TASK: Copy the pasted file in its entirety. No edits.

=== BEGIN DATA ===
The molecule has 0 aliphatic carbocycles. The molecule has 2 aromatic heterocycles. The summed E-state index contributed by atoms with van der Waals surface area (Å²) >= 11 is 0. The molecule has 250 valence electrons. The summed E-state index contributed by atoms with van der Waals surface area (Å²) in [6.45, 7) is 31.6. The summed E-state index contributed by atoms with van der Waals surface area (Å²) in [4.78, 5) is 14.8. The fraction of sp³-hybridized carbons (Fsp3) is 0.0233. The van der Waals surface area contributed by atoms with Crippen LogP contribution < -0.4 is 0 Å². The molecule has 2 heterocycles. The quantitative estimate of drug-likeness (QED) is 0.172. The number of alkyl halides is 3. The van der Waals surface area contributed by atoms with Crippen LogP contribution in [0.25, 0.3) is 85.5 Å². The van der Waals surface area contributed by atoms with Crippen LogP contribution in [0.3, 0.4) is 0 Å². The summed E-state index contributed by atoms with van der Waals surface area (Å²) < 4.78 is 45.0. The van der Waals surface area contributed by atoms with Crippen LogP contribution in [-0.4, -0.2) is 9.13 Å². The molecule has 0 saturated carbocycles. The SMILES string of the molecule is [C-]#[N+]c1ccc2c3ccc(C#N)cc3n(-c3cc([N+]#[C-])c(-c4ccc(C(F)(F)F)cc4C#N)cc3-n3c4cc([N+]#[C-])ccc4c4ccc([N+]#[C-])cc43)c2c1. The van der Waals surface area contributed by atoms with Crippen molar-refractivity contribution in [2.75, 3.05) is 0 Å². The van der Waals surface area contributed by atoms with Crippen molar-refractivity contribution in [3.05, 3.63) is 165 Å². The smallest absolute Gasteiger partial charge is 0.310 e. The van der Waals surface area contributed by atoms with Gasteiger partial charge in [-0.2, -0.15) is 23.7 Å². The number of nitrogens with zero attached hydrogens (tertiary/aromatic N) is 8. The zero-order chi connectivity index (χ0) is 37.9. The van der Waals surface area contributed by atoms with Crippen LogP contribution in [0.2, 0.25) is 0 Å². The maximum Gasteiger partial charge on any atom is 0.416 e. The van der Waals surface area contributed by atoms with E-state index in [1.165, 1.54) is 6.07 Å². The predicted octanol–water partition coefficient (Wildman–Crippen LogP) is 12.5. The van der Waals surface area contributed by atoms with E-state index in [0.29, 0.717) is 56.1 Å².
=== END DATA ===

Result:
The molecule has 0 aliphatic carbocycles. The molecule has 2 aromatic heterocycles. The summed E-state index contributed by atoms with van der Waals surface area (Å²) >= 11 is 0. The molecule has 250 valence electrons. The summed E-state index contributed by atoms with van der Waals surface area (Å²) in [6.45, 7) is 31.6. The summed E-state index contributed by atoms with van der Waals surface area (Å²) in [4.78, 5) is 14.8. The fraction of sp³-hybridized carbons (Fsp3) is 0.0233. The van der Waals surface area contributed by atoms with Crippen LogP contribution < -0.4 is 0 Å². The molecule has 2 heterocycles. The quantitative estimate of drug-likeness (QED) is 0.172. The number of alkyl halides is 3. The van der Waals surface area contributed by atoms with Crippen LogP contribution in [0.25, 0.3) is 85.5 Å². The van der Waals surface area contributed by atoms with Crippen LogP contribution in [0.3, 0.4) is 0 Å². The summed E-state index contributed by atoms with van der Waals surface area (Å²) < 4.78 is 45.0. The van der Waals surface area contributed by atoms with Crippen LogP contribution in [-0.4, -0.2) is 9.13 Å². The molecule has 0 saturated carbocycles. The SMILES string of the molecule is [C-]#[N+]c1ccc2c3ccc(C#N)cc3n(-c3cc([N+]#[C-])c(-c4ccc(C(F)(F)F)cc4C#N)cc3-n3c4cc([N+]#[C-])ccc4c4ccc([N+]#[C-])cc43)c2c1. The van der Waals surface area contributed by atoms with Crippen molar-refractivity contribution in [2.75, 3.05) is 0 Å². The van der Waals surface area contributed by atoms with Crippen molar-refractivity contribution in [3.05, 3.63) is 165 Å². The smallest absolute Gasteiger partial charge is 0.310 e. The van der Waals surface area contributed by atoms with Gasteiger partial charge in [-0.2, -0.15) is 23.7 Å². The number of nitrogens with zero attached hydrogens (tertiary/aromatic N) is 8. The zero-order chi connectivity index (χ0) is 37.9. The van der Waals surface area contributed by atoms with Crippen LogP contribution in [0.2, 0.25) is 0 Å². The maximum Gasteiger partial charge on any atom is 0.416 e. The van der Waals surface area contributed by atoms with E-state index in [1.165, 1.54) is 6.07 Å². The predicted octanol–water partition coefficient (Wildman–Crippen LogP) is 12.5. The van der Waals surface area contributed by atoms with E-state index in [0.29, 0.717) is 56.1 Å².